|Photos||Video & Audio||Blogs||Statistics||Archive||Games||Mobile|
Reading about the US launch of a professional T20 league reminds me of another, considerably more humble US-based T20 competition I took part in some 25 years ago. As you might have guessed, these games involved students. In this case, a motley crew of Indian, Pakistani and West Indian undergraduate and graduate students enrolled at a New Jersey technical school. (Thanks to the large number of South Asian students enrollees, local wags suggested the NJ stood for 'Nehru-Jinnah'.)
Back in 1987, shortly after arriving in the US, I had already participated in one attempt to bring cricket to campus: arranging a telecast of the World Cup final. This done, our local band of cricket enthusiasts felt sufficiently emboldened to get off our collective backsides and actually play some real cricket. Miraculously, not only was cricket equipment like bats, balls, wickets, gloves and stumps procured, but lo and behold, so was a matting pitch. We would need it to solve the problems inherent in playing our games on the university's soccer ground.
As organisation proceeded and word was spread among the student populace about the upcoming games, a few of us met to plan the logistics. Twenty overs per side was settled on as the right number of overs; many of us had played games in that format at the school level, and the time we had for the game (on the weekends, after the soccer team had finished practice, and we were done installing the matting pitch) would only allow a 40-over game. We wanted to draw up teams as well from the list of those who had thrown their hat into the ring; we clearly had enough to make up two XIs, with some extra folks who could be counted on to not show up on the actual day out of laziness or forgetfulness. If we ran over the limit, we'd just have to find a creative way to substitute players.
At this point, one of the meeting attendees spoke up: "Hey, we should have a India v Pakistan game!" Three horrified pairs of eyes turned to look at him. Finally, someone spoke: "Are you mad?" (The literal translation of this from the spoken Hindustani roughly came to: Methinks thou hast had your brains eaten by ants.) We were perhaps overly sensitive about the potential for an international incident, but in any case, we quickly settled on the far more pacific alternative of an undergraduates v graduates game. Besides preventing an outbreak of hostilities, it would facilitate the mingling of the Indian and Pakistani players on the same team and lead to a cosmic Kumbaya sing-along, a Hands Across the Indus or the Wagah moment, if you will. (I should hasten to add that these teams featured one West Indian player.)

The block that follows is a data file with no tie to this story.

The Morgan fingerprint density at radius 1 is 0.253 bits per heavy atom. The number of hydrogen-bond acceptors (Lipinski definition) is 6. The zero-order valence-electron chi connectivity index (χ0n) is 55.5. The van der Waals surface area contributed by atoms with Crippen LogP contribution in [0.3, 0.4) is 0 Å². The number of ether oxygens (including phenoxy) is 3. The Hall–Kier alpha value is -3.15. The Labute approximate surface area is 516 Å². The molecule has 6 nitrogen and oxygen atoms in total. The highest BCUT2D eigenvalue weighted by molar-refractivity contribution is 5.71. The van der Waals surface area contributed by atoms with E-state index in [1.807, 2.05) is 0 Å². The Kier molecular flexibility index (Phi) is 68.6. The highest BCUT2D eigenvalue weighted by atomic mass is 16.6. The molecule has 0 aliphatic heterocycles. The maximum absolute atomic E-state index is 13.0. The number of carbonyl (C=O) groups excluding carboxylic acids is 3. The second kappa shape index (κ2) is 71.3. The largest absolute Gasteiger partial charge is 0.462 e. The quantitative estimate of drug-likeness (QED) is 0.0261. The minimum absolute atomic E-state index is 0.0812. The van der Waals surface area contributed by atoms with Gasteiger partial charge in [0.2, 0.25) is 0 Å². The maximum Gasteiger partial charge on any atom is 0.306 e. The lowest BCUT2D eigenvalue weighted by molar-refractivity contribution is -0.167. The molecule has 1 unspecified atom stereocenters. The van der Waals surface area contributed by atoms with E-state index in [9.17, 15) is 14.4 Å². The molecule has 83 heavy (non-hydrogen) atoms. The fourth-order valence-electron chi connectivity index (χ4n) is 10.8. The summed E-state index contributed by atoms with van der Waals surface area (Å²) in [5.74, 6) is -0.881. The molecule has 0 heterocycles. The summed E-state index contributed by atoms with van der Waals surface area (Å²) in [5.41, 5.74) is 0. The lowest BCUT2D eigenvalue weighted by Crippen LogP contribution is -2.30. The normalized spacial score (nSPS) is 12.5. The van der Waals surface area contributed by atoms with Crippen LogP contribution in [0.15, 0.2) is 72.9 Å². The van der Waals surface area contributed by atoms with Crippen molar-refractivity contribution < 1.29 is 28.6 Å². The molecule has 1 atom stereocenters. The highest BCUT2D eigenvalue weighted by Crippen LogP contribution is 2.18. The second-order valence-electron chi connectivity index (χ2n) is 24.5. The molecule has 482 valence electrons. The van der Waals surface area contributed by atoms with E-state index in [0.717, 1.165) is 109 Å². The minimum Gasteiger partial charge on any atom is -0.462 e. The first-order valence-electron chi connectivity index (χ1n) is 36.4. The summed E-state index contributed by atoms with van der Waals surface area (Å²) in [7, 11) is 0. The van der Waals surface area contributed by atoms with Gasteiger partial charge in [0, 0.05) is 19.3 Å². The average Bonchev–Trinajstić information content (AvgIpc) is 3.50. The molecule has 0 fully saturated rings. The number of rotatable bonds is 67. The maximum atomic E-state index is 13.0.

We played a few games on successive weekends. The pitch was as devilish as might have been expected, with awkward bounce despite the matting pitch, and fielding was very often a dangerous challenge thanks to balls that reared up at the most inopportune moments. There were a few dazzling batting performances mainly consisting of clean, straight hits delivered by those who realised quickly, like most amateur park cricketers in the US do, that the best way to get to the fence is to eschew the muddy, potholed ground, and take the aerial route.
And yes, we attracted many bemused and amused looks from passers-by; we were, after all, playing in the heart of Newark's grim inner city. The undergraduates won a few; the graduates won a few. No clear pattern of superiority emerged. There was little to no India-Pakistan tension in the games; perhaps the most awkward moment came when, on facetiously describing myself as a 'regular Fazal Mahmood' on being handed the ball for a bowling spell on the matting pitch, I had to inform my Pakistani teammate who Fazal was.
Our little tournament did not run too long; soon, early snows and the dismal north-eastern weather brought an early end to our season. It never restarted. For some reason, when the weather warmed up again, we had lost access to the borrowed equipment, became more busy with school work, and soon enough, lost our critical mass of sufficiently enthused organisers. I've never played cricket in the US again. Still, for those few weekends, our little proto-IPL (International Premier League) made us just a little less homesick with its sights and sounds, its importation of a whole new ballgame into these distant lands.
Samir Chopra lives in Brooklyn and teaches Philosophy at the City University of New York. He tweets hereFeeds: Samir Chopra
© ESPN EMEA Ltd.
|Comments have now been closed for this article
Samir Chopra lives in Brooklyn and teaches Philosophy at the City University of New York. He runs the blogs at samirchopra.com and Eye on Cricket. His book on the changing face of modern cricket, Brave New Pitch: The Evolution of Modern Cricket has been published by HarperCollins. Before The Cordon, he blogged on The Pitch and Different Strokes on ESPNcricinfo. @EyeonthePitch